An Eye Is Upon You - 220: A Pregnant Pause

Published: 03 January, 2013 - Featured in Skin Deep 220, January, 2013

My son’s class were recently given a sociology project – to interview a family member and establish how that person defined their identity…

Nate had chosen me and he’d filled in one box without feeling the need to check first – ‘tattoos’ – bold, proud, underlined.

He was surprised when I pointed out that I had other interests too – some with a relationship to tattoos, such as art and writing, some quite separate, like cycling, and some seemingly unconnected but with shared characteristics – feminism, dancing, vintage fashion, music, family.

Each of us has a similar list that contributes to our sense of self and helps to make us unique. These elements also help us to find others to whom we can relate.

Our interests + experiences + familial traits = us. And us + commonalities with others = friendships.

We aren’t ‘what we eat’, instead we are what we like, do and live. So what does it mean when we can no longer do one of the things that we define ourselves by?

For most of 2011 I was pregnant – I had one tattoo right at the beginning of the pregnancy before finding out* and then took an enforced hiatus. I had a few appointments booked, artwork already drawn and a convention I could no longer attend, partly because I felt obliged to give a reasonable and truthful explanation for cancelling and we hadn’t yet told the family, partly because I spent the afternoon being sick in a wastepaper basket. It was a frustrating time.

As 2011 wore on, many of my other defining activities also fell by the wayside or were compromised – I managed to cycle and dance (slowly) right up to the end, but generally, I didn’t feel like me and I could not behave like me, and not getting tattooed was the most difficult of these concessions to make. Attending a convention without even the smallest possibility of getting tattooed is like standing in a cake shop with no cash and a handbag containing nothing but cabbage.

If you are a tattooed person, you are invested in the action of acquiring a tattoo in a way that cannot be matched in any other art form or collection. We don’t simply seek out, purchase, or commission; we sit and we pay in hours and pain as well as money. The end result, the tattoo itself, is augmented by the phenomenology of obtaining the tattoo. When one is no longer able to experience the tattooing, the tattoos lose (some of) their joy.

Pregnancy is just one of many circumstances that can force a tattoo enthusiast to halt their collecting – we might find we have to pause due to physical reasons like sports training, injury or illness, or practical reasons, such as finances or career limitations. Sometimes we stop due to external pressures from families or romantic partners. Whatever our reasons, not getting tattooed undoubtedly impinges on our happiness.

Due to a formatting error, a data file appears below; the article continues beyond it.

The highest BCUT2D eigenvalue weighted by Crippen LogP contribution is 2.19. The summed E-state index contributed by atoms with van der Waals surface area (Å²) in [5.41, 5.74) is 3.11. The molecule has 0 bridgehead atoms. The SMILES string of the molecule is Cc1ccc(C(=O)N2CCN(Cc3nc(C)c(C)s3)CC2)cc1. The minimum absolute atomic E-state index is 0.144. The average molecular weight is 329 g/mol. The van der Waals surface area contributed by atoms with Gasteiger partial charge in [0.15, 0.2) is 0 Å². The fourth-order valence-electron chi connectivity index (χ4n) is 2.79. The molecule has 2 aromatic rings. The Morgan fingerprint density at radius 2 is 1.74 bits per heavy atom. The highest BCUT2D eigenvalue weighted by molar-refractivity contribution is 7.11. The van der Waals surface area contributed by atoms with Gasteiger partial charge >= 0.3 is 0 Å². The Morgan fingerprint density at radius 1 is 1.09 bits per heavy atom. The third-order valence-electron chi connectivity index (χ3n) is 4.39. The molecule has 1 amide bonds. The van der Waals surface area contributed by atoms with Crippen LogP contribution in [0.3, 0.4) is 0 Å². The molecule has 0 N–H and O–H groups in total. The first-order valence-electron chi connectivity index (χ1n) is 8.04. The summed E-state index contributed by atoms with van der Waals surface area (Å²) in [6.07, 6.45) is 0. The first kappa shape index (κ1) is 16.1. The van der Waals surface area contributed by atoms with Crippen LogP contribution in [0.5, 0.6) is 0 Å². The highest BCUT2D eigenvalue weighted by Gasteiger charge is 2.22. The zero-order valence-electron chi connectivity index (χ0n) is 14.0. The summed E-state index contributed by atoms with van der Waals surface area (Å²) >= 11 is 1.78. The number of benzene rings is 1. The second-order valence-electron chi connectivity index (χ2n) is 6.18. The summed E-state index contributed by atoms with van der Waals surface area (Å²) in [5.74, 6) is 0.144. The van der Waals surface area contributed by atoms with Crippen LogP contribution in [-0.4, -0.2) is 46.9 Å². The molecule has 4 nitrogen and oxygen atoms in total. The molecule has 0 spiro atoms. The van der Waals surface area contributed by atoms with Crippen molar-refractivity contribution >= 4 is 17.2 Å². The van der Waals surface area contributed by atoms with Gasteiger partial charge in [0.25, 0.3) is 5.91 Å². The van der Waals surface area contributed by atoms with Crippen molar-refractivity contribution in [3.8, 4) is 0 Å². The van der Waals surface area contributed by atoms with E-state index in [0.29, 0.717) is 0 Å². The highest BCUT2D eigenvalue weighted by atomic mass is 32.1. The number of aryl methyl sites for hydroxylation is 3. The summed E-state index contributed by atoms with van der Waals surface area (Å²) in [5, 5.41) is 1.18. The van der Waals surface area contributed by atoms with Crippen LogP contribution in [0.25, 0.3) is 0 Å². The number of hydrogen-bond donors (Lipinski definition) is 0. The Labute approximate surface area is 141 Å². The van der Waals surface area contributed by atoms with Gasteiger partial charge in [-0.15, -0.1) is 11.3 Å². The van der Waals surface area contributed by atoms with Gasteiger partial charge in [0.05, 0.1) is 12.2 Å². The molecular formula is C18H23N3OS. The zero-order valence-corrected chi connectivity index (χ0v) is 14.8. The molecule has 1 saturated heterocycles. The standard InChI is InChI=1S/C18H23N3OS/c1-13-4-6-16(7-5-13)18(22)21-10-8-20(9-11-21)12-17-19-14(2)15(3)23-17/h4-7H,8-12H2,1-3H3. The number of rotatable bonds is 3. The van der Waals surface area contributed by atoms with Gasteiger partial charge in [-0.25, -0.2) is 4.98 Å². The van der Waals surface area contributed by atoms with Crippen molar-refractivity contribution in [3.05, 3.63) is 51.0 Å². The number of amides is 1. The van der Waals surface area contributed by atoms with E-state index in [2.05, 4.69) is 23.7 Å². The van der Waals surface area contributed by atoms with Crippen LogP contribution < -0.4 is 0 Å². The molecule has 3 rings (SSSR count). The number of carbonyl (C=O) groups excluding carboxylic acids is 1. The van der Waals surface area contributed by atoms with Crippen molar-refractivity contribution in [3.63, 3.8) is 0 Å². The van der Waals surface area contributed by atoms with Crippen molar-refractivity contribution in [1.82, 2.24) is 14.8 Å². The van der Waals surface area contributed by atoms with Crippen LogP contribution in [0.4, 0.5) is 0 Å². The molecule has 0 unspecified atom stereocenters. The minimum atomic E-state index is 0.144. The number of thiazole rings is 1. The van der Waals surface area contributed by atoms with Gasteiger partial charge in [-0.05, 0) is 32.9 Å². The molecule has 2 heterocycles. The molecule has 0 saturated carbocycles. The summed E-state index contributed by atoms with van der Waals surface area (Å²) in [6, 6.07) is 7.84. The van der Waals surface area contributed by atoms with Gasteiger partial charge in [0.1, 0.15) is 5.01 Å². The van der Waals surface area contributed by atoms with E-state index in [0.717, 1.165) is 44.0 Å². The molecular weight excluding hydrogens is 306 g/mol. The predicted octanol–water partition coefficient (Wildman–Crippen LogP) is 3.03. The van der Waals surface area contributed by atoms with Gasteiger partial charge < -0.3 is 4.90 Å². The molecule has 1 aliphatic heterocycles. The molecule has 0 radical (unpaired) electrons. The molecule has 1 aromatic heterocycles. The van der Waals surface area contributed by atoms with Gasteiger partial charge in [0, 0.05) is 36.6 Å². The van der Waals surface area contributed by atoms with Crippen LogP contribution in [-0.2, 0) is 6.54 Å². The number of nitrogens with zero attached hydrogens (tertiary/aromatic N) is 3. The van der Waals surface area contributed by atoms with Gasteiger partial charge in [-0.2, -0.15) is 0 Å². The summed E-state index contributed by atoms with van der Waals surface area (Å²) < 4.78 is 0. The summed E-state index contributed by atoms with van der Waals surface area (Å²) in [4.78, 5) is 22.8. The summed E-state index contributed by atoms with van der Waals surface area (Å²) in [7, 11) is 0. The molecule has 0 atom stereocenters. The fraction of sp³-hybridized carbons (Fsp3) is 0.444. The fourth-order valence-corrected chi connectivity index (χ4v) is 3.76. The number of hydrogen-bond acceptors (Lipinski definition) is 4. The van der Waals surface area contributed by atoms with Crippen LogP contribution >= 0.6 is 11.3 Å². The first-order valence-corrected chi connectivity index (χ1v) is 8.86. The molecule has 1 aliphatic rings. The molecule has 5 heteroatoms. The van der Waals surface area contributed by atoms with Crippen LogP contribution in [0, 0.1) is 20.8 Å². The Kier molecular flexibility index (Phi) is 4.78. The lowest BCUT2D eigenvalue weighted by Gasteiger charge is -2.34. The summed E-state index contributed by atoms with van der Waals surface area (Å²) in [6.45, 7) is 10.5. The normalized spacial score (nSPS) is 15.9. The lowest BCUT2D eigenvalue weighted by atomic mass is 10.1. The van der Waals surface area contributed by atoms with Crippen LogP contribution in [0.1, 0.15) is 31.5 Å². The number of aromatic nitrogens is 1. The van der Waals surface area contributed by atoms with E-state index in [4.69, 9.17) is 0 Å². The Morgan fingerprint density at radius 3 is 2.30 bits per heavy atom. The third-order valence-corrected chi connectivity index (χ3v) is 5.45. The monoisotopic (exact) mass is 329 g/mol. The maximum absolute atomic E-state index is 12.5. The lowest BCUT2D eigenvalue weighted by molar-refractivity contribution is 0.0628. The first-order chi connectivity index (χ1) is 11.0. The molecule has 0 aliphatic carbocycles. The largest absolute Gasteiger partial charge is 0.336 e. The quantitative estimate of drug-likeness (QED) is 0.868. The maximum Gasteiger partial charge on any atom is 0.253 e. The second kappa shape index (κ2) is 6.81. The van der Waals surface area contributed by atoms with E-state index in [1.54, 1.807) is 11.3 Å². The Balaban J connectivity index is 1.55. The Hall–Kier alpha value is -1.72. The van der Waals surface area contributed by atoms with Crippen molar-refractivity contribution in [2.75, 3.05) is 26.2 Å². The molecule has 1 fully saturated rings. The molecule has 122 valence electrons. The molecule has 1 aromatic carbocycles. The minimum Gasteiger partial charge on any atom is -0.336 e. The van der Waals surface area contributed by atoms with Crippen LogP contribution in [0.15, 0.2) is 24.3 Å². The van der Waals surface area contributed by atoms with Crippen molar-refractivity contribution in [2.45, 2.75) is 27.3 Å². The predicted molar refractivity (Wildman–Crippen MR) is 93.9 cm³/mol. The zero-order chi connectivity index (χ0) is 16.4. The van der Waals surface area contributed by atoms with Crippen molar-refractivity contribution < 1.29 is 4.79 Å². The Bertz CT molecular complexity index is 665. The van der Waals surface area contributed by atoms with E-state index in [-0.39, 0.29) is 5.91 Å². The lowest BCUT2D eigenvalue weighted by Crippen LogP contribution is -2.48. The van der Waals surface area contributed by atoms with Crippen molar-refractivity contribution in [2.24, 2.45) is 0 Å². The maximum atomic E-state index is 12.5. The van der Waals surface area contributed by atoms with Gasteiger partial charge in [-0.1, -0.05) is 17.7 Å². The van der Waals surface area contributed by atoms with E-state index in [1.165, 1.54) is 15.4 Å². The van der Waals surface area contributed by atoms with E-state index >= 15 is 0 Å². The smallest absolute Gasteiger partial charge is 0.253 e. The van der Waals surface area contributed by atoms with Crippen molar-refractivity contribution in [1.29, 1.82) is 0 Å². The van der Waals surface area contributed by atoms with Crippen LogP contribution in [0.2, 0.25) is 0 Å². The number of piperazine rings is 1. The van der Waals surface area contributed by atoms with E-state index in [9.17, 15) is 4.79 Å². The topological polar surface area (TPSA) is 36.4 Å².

After my own year-long abstinence, I found myself in a different place – rather than go straight back to the bigger pieces I had put on hold, I’ve gone for little and often, spontaneous rather than pre-booked. 2012 marked the 15th anniversary of my first tattoo and was a year almost as exciting as those earliest days. I’ve been tattooed more or less monthly by my husband, Daniel Morris, his co-artists, Jemma Jones and Danny Rossiter, the wonderfully diffident Bradley Tompkins, Jamie Greaves, Hexa, Harry Morgan, and best of all, he of the sociology homework, my 12-year-old son, Nate.

The end of one year and the beginning of the next is a natural opportunity for self reflection, so I hope you can forgive me this self-indulgent column. Luckily, 2013 is shaping up to be the year of tattooing that 2011 should have been, and Rachel Baldwin’s Tattooing for Cancer Research event, taking place across 27 British tattoo shops on January 19 is going to be a great place to start a new year of tattoos; I hope many of you will be joining me.


*Having a tattoo is prohibited during pregnancy. All tattoos carry a small element of risk, minimised by the proper conduct of a professional artist and agreed to by the signing of a consent form. Unborn babies, like all under-18s are not capable of agreeing to accept risks, legally or morally.

There is always a short period between becoming pregnant and confirming the pregnancy via testing, and my tattoo took place before I knew, in this grey area. The result was a beautiful tattoo that just would not heal – my body was far too busy growing a new person to take care of a wound too.


Text: Paula Hardy-Kangelos